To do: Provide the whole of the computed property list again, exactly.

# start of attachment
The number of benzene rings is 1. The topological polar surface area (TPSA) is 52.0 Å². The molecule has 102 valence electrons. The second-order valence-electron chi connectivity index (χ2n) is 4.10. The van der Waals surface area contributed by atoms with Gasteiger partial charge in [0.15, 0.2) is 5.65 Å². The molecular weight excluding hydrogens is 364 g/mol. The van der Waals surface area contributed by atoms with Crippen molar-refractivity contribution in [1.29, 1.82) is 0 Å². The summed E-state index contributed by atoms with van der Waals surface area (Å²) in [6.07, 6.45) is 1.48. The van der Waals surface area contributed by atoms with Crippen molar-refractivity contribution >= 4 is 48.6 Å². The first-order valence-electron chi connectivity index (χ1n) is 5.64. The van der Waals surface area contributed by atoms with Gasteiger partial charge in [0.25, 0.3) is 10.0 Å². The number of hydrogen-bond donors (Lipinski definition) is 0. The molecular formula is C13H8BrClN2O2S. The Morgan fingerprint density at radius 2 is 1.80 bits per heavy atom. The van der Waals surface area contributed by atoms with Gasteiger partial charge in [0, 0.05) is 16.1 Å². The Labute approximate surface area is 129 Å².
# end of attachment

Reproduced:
The number of benzene rings is 1. The topological polar surface area (TPSA) is 52.0 Å². The molecule has 102 valence electrons. The second-order valence-electron chi connectivity index (χ2n) is 4.10. The van der Waals surface area contributed by atoms with Gasteiger partial charge in [0.15, 0.2) is 5.65 Å². The molecular weight excluding hydrogens is 364 g/mol. The van der Waals surface area contributed by atoms with Crippen molar-refractivity contribution in [1.29, 1.82) is 0 Å². The summed E-state index contributed by atoms with van der Waals surface area (Å²) in [6.07, 6.45) is 1.48. The van der Waals surface area contributed by atoms with Crippen molar-refractivity contribution >= 4 is 48.6 Å². The first-order valence-electron chi connectivity index (χ1n) is 5.64. The van der Waals surface area contributed by atoms with Gasteiger partial charge in [0.25, 0.3) is 10.0 Å². The number of hydrogen-bond donors (Lipinski definition) is 0. The molecular formula is C13H8BrClN2O2S. The Morgan fingerprint density at radius 2 is 1.80 bits per heavy atom. The van der Waals surface area contributed by atoms with Gasteiger partial charge in [0, 0.05) is 16.1 Å². The Labute approximate surface area is 129 Å².